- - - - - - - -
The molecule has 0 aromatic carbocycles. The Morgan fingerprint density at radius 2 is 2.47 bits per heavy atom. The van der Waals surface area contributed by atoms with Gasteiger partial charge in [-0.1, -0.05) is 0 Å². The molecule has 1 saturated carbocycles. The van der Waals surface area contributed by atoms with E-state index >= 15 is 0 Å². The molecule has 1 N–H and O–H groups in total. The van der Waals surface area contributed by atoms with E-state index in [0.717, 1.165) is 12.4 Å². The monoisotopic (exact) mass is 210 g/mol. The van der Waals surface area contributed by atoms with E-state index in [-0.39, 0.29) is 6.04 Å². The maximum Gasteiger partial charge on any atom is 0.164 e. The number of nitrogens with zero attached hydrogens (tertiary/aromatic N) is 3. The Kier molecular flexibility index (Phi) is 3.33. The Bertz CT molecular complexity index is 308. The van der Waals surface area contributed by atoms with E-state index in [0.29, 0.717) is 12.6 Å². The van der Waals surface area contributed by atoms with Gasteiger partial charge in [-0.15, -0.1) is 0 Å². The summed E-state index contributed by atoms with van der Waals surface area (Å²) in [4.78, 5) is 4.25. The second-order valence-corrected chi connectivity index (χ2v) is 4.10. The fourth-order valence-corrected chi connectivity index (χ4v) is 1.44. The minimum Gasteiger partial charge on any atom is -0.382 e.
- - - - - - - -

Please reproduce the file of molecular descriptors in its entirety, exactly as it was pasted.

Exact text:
The molecule has 0 aromatic carbocycles. The Morgan fingerprint density at radius 2 is 2.47 bits per heavy atom. The van der Waals surface area contributed by atoms with Gasteiger partial charge in [-0.1, -0.05) is 0 Å². The molecule has 1 saturated carbocycles. The van der Waals surface area contributed by atoms with E-state index >= 15 is 0 Å². The molecule has 1 N–H and O–H groups in total. The van der Waals surface area contributed by atoms with E-state index in [0.717, 1.165) is 12.4 Å². The monoisotopic (exact) mass is 210 g/mol. The van der Waals surface area contributed by atoms with E-state index in [-0.39, 0.29) is 6.04 Å². The maximum Gasteiger partial charge on any atom is 0.164 e. The number of nitrogens with zero attached hydrogens (tertiary/aromatic N) is 3. The Kier molecular flexibility index (Phi) is 3.33. The Bertz CT molecular complexity index is 308. The van der Waals surface area contributed by atoms with E-state index in [0.29, 0.717) is 12.6 Å². The van der Waals surface area contributed by atoms with Gasteiger partial charge in [-0.15, -0.1) is 0 Å². The summed E-state index contributed by atoms with van der Waals surface area (Å²) in [4.78, 5) is 4.25. The second-order valence-corrected chi connectivity index (χ2v) is 4.10. The fourth-order valence-corrected chi connectivity index (χ4v) is 1.44. The minimum Gasteiger partial charge on any atom is -0.382 e.